Until now, the public’s exposure to mobile phone malware has been dominated by news about the privately run “greyware” vendors who have made headlines for being purveyors of spyware tools. These commercial smartphone spyware tools reportedly end up in the hands of autocrats who use it to hamper free speech, quash dissent, or worse. Consumers of these news stories are often left with the impression that mobile malware is just something paranoid dictators purchase for use within their own borders in remote third world nations. It is not.
In this report, BlackBerry researchers reveal what the focus on those groups has overshadowed: several governments with well-established cyber capabilities have long ago adapted to and exploited the mobile threat landscape for a decade or more. In this context, mobile malware is not a new or niche effort, but a longstanding part of a cross-platform strategy integrated with traditional desktop malware in diverse ways across the geopolitical sphere.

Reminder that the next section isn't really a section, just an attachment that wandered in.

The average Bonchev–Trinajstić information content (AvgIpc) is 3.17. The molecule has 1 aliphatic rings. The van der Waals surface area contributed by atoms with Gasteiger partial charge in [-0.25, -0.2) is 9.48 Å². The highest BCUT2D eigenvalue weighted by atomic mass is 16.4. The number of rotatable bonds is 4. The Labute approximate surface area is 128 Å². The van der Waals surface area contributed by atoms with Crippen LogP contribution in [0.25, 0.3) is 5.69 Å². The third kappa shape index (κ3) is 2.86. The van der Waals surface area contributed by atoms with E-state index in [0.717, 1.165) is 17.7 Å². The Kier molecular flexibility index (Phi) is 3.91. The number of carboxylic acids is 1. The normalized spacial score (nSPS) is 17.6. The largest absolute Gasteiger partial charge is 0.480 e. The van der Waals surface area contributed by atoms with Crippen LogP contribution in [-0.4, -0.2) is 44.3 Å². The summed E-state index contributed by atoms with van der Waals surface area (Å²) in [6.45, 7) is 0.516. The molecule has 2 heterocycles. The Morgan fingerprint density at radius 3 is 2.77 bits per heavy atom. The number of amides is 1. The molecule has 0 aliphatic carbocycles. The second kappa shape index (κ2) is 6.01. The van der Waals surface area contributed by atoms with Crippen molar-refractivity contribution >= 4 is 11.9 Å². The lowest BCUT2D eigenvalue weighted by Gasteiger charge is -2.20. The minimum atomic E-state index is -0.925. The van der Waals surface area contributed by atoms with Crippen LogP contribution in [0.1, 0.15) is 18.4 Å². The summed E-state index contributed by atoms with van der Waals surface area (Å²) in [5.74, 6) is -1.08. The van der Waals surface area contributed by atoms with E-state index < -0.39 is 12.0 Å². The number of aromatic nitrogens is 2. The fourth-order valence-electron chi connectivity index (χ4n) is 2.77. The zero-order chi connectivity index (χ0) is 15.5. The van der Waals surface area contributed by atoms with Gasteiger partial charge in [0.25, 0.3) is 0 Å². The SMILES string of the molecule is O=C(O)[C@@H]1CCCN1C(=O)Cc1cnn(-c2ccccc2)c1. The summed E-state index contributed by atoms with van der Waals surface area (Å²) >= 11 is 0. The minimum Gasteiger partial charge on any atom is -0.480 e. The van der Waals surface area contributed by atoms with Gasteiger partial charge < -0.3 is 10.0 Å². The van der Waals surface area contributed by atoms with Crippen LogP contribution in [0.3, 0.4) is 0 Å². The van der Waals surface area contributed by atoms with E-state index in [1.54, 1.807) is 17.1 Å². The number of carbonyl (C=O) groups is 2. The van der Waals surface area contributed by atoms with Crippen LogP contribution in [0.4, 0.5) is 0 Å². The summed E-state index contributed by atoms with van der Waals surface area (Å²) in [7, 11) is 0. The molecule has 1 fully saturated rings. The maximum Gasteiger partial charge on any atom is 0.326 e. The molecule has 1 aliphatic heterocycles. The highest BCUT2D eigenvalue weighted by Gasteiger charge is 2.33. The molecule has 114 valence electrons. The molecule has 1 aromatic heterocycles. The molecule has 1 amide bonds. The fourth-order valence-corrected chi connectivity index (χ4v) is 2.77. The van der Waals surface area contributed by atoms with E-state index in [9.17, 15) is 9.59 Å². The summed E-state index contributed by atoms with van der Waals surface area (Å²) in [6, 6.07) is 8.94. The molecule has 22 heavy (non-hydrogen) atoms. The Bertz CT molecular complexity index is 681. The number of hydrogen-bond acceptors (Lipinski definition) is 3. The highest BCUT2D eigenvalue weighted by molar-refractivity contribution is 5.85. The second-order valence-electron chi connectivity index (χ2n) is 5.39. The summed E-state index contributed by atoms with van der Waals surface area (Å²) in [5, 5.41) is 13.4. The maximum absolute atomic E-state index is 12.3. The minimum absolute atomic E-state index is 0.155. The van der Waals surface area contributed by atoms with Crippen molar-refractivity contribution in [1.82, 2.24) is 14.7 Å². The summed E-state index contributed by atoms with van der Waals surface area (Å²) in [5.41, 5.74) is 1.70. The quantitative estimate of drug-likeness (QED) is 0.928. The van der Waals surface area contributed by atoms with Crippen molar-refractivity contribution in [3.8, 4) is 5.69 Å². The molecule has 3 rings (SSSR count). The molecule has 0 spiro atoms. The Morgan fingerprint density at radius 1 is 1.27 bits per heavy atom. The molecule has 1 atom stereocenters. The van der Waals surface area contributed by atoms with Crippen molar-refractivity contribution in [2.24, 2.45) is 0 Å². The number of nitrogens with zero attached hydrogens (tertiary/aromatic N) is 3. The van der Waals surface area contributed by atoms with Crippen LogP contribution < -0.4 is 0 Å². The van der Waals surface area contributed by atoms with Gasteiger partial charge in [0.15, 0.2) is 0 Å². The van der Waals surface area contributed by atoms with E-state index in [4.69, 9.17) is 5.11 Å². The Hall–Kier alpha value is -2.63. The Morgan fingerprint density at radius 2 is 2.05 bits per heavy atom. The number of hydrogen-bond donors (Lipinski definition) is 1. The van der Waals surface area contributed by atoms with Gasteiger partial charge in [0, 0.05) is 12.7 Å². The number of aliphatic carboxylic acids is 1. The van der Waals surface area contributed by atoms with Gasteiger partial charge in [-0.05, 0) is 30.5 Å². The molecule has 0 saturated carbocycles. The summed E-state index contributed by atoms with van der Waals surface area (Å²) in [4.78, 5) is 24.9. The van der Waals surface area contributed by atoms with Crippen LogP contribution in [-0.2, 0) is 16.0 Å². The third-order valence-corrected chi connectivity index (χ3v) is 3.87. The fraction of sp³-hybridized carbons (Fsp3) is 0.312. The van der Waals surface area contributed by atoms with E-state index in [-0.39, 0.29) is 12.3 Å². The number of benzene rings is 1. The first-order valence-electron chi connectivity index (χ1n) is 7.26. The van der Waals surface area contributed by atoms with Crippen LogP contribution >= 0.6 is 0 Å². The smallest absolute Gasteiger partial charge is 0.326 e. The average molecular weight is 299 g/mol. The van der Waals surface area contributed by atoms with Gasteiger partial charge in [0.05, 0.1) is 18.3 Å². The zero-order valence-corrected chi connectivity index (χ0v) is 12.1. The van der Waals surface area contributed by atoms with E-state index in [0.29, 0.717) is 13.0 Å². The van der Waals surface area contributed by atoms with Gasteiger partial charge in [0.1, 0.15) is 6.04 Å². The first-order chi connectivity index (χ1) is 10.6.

This approach has allowed state and state-sponsored Advanced Persistent Threat (APT) groups to exploit a mobile dimension for espionage campaigns with impunity.
Source: BlackBerry Cylance